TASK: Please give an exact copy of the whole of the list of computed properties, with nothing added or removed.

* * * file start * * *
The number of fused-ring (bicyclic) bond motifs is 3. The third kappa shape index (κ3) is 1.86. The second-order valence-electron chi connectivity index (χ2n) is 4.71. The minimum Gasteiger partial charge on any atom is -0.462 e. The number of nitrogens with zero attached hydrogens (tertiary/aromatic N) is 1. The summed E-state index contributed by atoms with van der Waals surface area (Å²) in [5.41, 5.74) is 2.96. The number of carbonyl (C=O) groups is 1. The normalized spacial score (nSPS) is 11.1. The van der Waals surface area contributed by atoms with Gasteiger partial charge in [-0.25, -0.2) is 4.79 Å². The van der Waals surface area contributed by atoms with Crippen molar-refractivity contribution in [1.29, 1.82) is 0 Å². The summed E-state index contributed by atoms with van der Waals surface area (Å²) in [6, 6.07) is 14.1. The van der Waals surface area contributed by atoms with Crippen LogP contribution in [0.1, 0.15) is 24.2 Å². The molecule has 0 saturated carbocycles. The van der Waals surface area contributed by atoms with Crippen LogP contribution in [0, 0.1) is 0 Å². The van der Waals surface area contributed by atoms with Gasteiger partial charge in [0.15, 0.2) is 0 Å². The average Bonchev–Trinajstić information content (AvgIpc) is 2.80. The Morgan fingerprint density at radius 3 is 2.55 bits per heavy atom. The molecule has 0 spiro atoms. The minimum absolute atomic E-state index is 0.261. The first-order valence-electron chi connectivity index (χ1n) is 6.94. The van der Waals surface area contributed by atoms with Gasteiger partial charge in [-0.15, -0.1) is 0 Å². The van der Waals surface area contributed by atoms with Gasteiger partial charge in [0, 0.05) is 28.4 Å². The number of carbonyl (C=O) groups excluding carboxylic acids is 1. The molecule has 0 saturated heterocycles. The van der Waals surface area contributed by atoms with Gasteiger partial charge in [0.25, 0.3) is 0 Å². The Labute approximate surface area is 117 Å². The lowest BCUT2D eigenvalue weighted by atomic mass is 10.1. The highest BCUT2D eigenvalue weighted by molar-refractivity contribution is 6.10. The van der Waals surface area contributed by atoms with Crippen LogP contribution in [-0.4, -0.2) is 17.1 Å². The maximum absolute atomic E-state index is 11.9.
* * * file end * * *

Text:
The number of fused-ring (bicyclic) bond motifs is 3. The third kappa shape index (κ3) is 1.86. The second-order valence-electron chi connectivity index (χ2n) is 4.71. The minimum Gasteiger partial charge on any atom is -0.462 e. The number of nitrogens with zero attached hydrogens (tertiary/aromatic N) is 1. The summed E-state index contributed by atoms with van der Waals surface area (Å²) in [5.41, 5.74) is 2.96. The number of carbonyl (C=O) groups is 1. The normalized spacial score (nSPS) is 11.1. The van der Waals surface area contributed by atoms with Gasteiger partial charge in [-0.25, -0.2) is 4.79 Å². The van der Waals surface area contributed by atoms with Crippen molar-refractivity contribution in [1.29, 1.82) is 0 Å². The summed E-state index contributed by atoms with van der Waals surface area (Å²) in [6, 6.07) is 14.1. The van der Waals surface area contributed by atoms with Crippen LogP contribution in [0.1, 0.15) is 24.2 Å². The molecule has 0 saturated carbocycles. The van der Waals surface area contributed by atoms with Crippen LogP contribution in [0, 0.1) is 0 Å². The van der Waals surface area contributed by atoms with Gasteiger partial charge in [0.15, 0.2) is 0 Å². The average Bonchev–Trinajstić information content (AvgIpc) is 2.80. The Morgan fingerprint density at radius 3 is 2.55 bits per heavy atom. The molecule has 0 spiro atoms. The minimum absolute atomic E-state index is 0.261. The first-order valence-electron chi connectivity index (χ1n) is 6.94. The van der Waals surface area contributed by atoms with Gasteiger partial charge in [-0.15, -0.1) is 0 Å². The van der Waals surface area contributed by atoms with Gasteiger partial charge in [0, 0.05) is 28.4 Å². The number of carbonyl (C=O) groups excluding carboxylic acids is 1. The molecule has 0 saturated heterocycles. The van der Waals surface area contributed by atoms with Gasteiger partial charge in [0.25, 0.3) is 0 Å². The Labute approximate surface area is 117 Å². The lowest BCUT2D eigenvalue weighted by atomic mass is 10.1. The highest BCUT2D eigenvalue weighted by molar-refractivity contribution is 6.10. The van der Waals surface area contributed by atoms with Crippen LogP contribution in [-0.4, -0.2) is 17.1 Å². The maximum absolute atomic E-state index is 11.9.